http://www3.extension.umn.edu/distribution/nutrition/components/DJ0516section5.html

    MEAT GROUND OR CHOPPED (Beef, Bear, Lamb, Pork, Sausage, Veal, Venison)

    Procedure: Choose fresh, chilled meat. With venison, add one part high-quality pork fat to three or four parts venison before grinding. Use freshly made sausage, seasoned with salt and cayenne pepper (sage may cause a bitter off-flavor). Shape chopped meat into patties or balls or cut cased sausage into 3 to 4 inch links. Cook until lightly browned. Ground meat maybe sautŽed without shaping. Remove excess fat. Fill jars with pieces. Add boiling meat broth, tomato juice, or water, leaving 1 inch headspace. Add 1 teaspoon of salt per quart to the jars, if desired. Adjust lids and process.
    Recommended Processes

    1) Dial-gauge Pressure Canner
    Pints—75 minutes 11 PSI Quarts—90 minutes 11 PSI

    2) Weighted-gauge Pressure Canner
    Pints—75 minutes 15 PSI Quarts—90 minutes 15 PSI

    MEAT, STRIPS, CUBES, OR CHUNKS (Bear, Beef, Lamb, Pork, Veal, Venison)

    Procedure: Choose quality chilled meat. Remove excess fat. Soak strong-flavored game for 1 hour in brine water containing 1 tablespoon of salt per quart and rinse. Remove large bones. Cut into 1 inch wide strips, cubes or chunks.
    Hot Pack: Precook meat until rare by roasting, stewing, or browning in a small amount of fat. Add 1 teaspoon of salt per quart to the jar, if desired. Fill jars with pieces and add boiling broth, meat drippings, water, or tomato juice (especially with wild game) leaving 1 inch headspace.
    Raw Pack: Add 1 teaspoon of salt per quart to the jar, if desired. Fill jars with raw meat pieces, leaving 1 inch headspace. Do not add liquid. Adjust lids and process.

    Recommended Processes (Hot and Raw Pack)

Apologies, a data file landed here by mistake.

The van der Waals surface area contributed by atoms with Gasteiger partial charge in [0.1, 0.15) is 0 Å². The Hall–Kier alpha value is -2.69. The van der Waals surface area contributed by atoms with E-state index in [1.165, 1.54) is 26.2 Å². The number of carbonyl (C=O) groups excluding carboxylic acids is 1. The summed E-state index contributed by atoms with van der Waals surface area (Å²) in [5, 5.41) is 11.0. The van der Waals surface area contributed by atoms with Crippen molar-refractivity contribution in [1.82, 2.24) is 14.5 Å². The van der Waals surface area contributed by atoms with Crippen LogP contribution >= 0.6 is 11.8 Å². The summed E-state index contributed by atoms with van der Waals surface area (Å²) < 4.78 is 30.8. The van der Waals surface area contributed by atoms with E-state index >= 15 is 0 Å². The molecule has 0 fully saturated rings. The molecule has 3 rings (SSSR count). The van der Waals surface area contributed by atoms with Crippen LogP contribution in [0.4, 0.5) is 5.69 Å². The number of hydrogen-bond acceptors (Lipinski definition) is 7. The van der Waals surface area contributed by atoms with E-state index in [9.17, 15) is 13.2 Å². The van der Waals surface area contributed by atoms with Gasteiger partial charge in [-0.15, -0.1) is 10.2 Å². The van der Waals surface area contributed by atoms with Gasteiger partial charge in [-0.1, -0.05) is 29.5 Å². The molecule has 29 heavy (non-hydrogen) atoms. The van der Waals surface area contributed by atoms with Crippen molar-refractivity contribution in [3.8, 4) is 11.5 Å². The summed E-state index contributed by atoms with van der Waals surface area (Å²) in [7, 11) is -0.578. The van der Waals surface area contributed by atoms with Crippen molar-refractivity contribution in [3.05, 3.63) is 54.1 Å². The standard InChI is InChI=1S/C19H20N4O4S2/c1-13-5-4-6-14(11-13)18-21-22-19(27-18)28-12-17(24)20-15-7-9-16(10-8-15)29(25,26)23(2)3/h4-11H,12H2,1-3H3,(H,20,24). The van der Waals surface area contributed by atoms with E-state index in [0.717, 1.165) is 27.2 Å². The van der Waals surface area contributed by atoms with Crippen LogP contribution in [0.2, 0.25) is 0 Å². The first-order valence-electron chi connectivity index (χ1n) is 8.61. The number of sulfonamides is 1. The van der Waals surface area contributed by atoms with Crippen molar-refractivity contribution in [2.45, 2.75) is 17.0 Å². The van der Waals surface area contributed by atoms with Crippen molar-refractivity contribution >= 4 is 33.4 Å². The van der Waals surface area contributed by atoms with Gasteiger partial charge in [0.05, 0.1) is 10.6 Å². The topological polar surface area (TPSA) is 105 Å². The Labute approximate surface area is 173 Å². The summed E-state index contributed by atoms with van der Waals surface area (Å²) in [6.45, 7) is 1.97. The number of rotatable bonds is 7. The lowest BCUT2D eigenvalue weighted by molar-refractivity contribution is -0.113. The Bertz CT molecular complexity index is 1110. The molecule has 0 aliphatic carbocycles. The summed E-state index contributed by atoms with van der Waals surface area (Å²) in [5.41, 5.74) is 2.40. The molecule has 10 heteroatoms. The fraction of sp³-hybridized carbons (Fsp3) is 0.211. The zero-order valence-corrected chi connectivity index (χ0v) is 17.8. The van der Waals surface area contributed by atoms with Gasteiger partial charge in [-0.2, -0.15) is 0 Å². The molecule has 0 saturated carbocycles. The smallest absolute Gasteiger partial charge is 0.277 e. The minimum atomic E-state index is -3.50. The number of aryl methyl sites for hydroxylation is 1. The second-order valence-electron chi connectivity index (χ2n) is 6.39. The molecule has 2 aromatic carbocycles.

1) Dial-gauge Pressure Canner
    Pints—75 minutes 11 PSI Quarts—90 minutes 11 PSI

    2) Weighted-gauge Pressure Canner
    Pints—75 minutes 15 PSI Quarts—90 minutes 15 PSI

    MEAT OR POULTRY STOCK (BROTH)

    Beef: Saw or crack fresh trimmed beef bones to enhance extraction of flavor. Rinse bones and place in a large stockpot or kettle, cover bones with water, add pot cover, and simmer 3 to 4 hours. Remove bones, cool broth, and pick off meat. Skim off fat, add meat removed from bones to broth, and reheat to boiling. Fill jars, leaving 1 inch headspace. Adjust lids and process.

    Chicken or turkey: Place large carcass bones in a large stockpot, add enough water to cover bones, cover pot, and simmer 30 to 45 minutes or until meat can be easily stripped from bones. Remove bones and pieces, cool broth, strip meat, discard excess fat, and return meat to broth. Reheat to boiling and fill jars, leaving 1 inch headspace. Adjust lids and process.

    Recommended Process (Beef, chicken, or turkey stock)
    1) Dial-gauge Pressure Canner
    Pints—20 minutes 11 PSI Quarts—25 minutes 11 PSI

    2) Weighted-gauge Pressure Canner
    Pints—20 minutes 15 PSI Quarts—25 minutes 15 PSI

    http://cecommerce.uwex.edu/pdfs/B3345.PDF

    http://cecommerce.uwex.edu/pdfs/B3573.PDF

    LisaBug
     
  11. Okay here is my source of info for storing meat in lard. Although I am now skeptical about is since it doesn't mention other red meats besides pork.

    Butchering, Processing and Preservation of Meat by F.G. Ashbrook.

    Preserving Meat in Lard